Writers gotta work, and thus we gotta find the work. Read on for the top four sites I have found for finding freelance writing work online!
There are a lot of job sites out there, and plenty of scams and exploitive pay as well. There is also a seedy underbelly of internet writers, who work for less than a penny a word and “write” a thousand versions of the same piece of content using programs called spinners (I refuse to link to this scum). These people feed a piece of original content in and the program rewrites it with synonyms. It looks disjointed and awful, but they don’t care. It passes copyscape.
These services generally cost money to get anything useful out of, around 9-12 dollars a month US.
That said, lets get to it.
Elance is where I get most of my best jobs. There is plenty of bad jobs and jobs where you can’t understand what they want you to do (this is why they need writers, I suppose), but there are some real gems as well. I got my current favorite gig, writing the lore and designing the character classes for Ghostees!, an upcoming MMORPG, from Elance.
They have a full escrow service, which protects both you and the client, and record all dealings through a private message board. The fee is very reasonable, and the various features are useful and focus on taking care of you, including making sure your taxes are prepared properly for all money earned through their service. Highly recommended.
Guru is a lot like Elance. In fact, it is almost a clone, in format, pricing, and services. The main difference seems to be the quality of jobs, which seems lower, and the overall functionality of their resume system.
I would recommend Guru, but only in addition to Elance, not alone.
iFreelance really, really wants to be like Elance and Guru. They have the look, they have the format, and they certainly have the pricing. The problem is that their site barely works. It’s very hard to search for jobs, the resume page has an irritating scrolling banner of your portfolio file’s icons, and there are very few jobs. In addition, they seem to let people set jobs to expire in months, so bidding on anything is pointless. By the time a job is close enough to expiring for me to know whether I will have the time to work it for the money they are paying, it has 3 months worth of bids. This is just poor infrastructure.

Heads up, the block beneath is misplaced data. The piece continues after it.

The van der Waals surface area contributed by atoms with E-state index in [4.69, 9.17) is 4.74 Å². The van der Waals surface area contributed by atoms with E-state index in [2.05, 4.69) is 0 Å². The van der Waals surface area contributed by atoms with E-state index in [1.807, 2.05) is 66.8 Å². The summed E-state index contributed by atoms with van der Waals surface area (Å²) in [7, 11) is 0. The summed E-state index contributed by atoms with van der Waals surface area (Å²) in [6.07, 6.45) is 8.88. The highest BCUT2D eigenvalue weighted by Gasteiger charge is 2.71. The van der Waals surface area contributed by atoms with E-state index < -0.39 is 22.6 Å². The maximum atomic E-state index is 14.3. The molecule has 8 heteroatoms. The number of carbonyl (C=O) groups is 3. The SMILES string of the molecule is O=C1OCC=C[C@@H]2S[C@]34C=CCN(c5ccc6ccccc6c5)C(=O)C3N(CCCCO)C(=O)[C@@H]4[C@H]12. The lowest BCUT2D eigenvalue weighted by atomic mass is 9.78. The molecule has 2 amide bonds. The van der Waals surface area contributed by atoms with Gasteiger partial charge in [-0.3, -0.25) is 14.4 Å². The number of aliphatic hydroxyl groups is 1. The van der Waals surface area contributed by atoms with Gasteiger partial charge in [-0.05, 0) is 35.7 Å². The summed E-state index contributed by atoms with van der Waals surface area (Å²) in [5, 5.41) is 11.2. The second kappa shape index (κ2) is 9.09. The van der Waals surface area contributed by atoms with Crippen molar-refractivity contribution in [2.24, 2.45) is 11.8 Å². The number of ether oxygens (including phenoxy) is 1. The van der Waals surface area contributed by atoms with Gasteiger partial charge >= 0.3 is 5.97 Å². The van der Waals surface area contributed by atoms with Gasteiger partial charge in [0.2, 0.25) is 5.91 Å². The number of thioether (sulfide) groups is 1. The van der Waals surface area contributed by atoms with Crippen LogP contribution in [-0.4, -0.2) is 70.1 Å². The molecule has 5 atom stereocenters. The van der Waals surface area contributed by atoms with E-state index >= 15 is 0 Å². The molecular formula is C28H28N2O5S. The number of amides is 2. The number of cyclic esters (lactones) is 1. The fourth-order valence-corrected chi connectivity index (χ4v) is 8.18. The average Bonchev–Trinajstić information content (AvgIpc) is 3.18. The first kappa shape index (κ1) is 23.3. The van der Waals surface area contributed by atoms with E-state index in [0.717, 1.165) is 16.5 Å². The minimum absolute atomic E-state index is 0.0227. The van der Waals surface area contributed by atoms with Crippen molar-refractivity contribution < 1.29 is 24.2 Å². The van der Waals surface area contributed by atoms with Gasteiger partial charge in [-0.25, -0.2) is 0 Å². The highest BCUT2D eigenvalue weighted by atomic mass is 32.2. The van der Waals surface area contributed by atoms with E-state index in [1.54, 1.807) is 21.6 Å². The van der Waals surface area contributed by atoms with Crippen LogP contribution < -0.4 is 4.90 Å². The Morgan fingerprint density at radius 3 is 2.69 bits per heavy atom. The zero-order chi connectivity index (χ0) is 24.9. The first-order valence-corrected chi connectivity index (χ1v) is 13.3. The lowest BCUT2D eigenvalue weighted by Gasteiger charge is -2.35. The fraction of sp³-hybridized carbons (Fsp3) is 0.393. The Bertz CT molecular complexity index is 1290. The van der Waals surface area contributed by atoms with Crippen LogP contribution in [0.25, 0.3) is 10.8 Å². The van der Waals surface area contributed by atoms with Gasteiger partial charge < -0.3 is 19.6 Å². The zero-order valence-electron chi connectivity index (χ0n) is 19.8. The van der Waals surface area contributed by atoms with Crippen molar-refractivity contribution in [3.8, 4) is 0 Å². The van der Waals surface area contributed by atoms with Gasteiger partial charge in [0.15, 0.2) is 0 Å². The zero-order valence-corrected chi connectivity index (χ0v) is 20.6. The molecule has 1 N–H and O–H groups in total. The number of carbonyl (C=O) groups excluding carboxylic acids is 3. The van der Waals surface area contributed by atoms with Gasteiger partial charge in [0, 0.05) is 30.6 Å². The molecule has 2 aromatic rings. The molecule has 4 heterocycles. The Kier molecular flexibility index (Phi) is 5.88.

However, a certain sector of jobs seem to come here and nowhere else, so I still suggest opening an account with them.
If a iFreelance is a wannabe Elance, GetAFreelancer is CraigsList on steroids. You can bid for free (up to 15 bids) but you get access to better jobs through getting a “gold account”, which is about the normal price for all of these services. The interface is awful, the search functions laughable, and the resume section almost non-existent…but it has some great jobs on it, and they usually don’t require a “gold account” to bid on.
Recommended if you can deal with the interface. If you want glitz, go for one of the others.
My advice is to have accounts on all of these, if you can spare the cash. The reason for this is simple economics. The clients need one or maybe a few jobs done. They only need to have one account they pay for to post jobs, and as long as it is a reasonably good site they are assured of finding a provider. Providers, on the other hand, always need access to continuous good jobs. Thus the client’s best choice is to have one account, while for the provider it is best to have an account on each. Thus if there are four great jobs you can handle at once, but each of the clients go to a different service, you can get one job or all four depending on where you have accounts.
That’s all till next time. Let me know if you have found any other good freelance sites…I might have missed a few.
Keep reading and writing!